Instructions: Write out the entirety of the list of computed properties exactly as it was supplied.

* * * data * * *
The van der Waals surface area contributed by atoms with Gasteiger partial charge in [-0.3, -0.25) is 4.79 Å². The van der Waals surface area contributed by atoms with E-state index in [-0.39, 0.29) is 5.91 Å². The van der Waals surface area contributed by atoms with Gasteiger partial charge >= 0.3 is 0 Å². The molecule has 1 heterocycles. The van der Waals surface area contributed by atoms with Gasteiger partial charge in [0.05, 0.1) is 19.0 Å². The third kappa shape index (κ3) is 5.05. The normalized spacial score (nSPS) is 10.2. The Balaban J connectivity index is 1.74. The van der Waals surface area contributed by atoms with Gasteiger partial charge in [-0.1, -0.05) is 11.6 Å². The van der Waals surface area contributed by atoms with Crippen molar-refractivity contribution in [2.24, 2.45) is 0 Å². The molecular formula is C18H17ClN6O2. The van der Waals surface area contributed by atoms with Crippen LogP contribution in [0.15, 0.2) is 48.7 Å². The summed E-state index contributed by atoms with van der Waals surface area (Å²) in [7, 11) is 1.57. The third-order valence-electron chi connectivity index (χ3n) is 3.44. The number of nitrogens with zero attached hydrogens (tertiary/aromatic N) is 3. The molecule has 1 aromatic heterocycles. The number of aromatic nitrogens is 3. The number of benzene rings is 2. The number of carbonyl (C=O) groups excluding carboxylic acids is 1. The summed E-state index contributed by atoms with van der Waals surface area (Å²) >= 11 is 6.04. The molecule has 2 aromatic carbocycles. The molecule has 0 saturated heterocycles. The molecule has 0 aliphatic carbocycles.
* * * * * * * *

The van der Waals surface area contributed by atoms with Gasteiger partial charge in [-0.3, -0.25) is 4.79 Å². The van der Waals surface area contributed by atoms with E-state index in [-0.39, 0.29) is 5.91 Å². The van der Waals surface area contributed by atoms with Gasteiger partial charge >= 0.3 is 0 Å². The molecule has 1 heterocycles. The van der Waals surface area contributed by atoms with Gasteiger partial charge in [0.05, 0.1) is 19.0 Å². The third kappa shape index (κ3) is 5.05. The normalized spacial score (nSPS) is 10.2. The Balaban J connectivity index is 1.74. The van der Waals surface area contributed by atoms with Gasteiger partial charge in [-0.1, -0.05) is 11.6 Å². The van der Waals surface area contributed by atoms with Crippen molar-refractivity contribution in [2.24, 2.45) is 0 Å². The molecular formula is C18H17ClN6O2. The van der Waals surface area contributed by atoms with Crippen LogP contribution in [0.15, 0.2) is 48.7 Å². The summed E-state index contributed by atoms with van der Waals surface area (Å²) in [7, 11) is 1.57. The third-order valence-electron chi connectivity index (χ3n) is 3.44. The number of nitrogens with zero attached hydrogens (tertiary/aromatic N) is 3. The molecule has 1 aromatic heterocycles. The number of aromatic nitrogens is 3. The number of benzene rings is 2. The number of carbonyl (C=O) groups excluding carboxylic acids is 1. The summed E-state index contributed by atoms with van der Waals surface area (Å²) >= 11 is 6.04. The molecule has 2 aromatic carbocycles. The molecule has 0 saturated heterocycles. The molecule has 0 aliphatic carbocycles.